Our audits focus on: (1) the allowability of grant expenditures; (2) whether local matching funds were previously budgeted for law enforcement; (3) the implementation or enhancement of community policing activities; (4) hiring efforts to fill vacant sworn officer positions; (5) plans to retain officer positions at grant completion; (6) grantee reporting; and (7) analyses of supplanting issues. For the 149 grant audits, we identified about $52 million in questioned costs and about $71 million in funds that could be better used. Our dollar-related findings amount to 24 percent of the total funds awarded to the 149 grantees.
In considering our COPS audit results, it should be kept in mind that they:
- Are snapshots as of the grant report's issuance date. Subsequent communication between the auditee and COPS/OJP may result in correction to, or elimination of, the issues noted during our audit; and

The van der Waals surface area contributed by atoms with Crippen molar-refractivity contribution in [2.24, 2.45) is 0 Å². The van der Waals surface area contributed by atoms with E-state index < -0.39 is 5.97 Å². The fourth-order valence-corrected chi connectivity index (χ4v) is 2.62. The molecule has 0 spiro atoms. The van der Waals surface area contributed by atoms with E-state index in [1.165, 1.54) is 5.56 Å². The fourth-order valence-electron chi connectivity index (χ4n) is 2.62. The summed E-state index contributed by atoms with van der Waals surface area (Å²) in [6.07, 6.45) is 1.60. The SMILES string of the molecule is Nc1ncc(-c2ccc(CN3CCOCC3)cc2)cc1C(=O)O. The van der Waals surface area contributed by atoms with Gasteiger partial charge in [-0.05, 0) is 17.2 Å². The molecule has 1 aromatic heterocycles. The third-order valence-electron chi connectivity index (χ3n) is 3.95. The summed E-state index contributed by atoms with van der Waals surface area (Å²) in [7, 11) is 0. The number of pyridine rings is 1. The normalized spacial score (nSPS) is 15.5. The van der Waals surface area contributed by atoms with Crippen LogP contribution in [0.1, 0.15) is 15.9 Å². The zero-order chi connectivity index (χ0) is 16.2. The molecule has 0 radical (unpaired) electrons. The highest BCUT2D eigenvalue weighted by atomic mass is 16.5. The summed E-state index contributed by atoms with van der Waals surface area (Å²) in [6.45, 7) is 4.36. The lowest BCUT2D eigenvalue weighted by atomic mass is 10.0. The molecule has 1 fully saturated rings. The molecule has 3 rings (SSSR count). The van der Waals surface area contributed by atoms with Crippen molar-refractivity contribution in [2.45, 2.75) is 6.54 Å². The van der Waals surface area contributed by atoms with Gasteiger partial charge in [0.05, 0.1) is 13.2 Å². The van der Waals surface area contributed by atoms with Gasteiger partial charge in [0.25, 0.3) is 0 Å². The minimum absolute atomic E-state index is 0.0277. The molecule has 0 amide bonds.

- May well not be representative of the overall universe of grantees because, as a matter of policy, COPS has referred to us for review what it believes to be its riskiest grantees. During FY 1998, we began supplementing COPS requests for audits by selecting about one-half of the grantees ourselves. Our results to date, however, may still be skewed because of the number of audits conducted on COPS-requested grantees and because our selections were not entirely random. Some of our audits were also intended to be targeted at suspected problem grantees.(2) It should also be noted that COPS and OJP do not always agree with our findings and recommendations. Upon further review and follow-up, COPS and/or OJP may conclude that, in their judgment, a grant violation did not occur.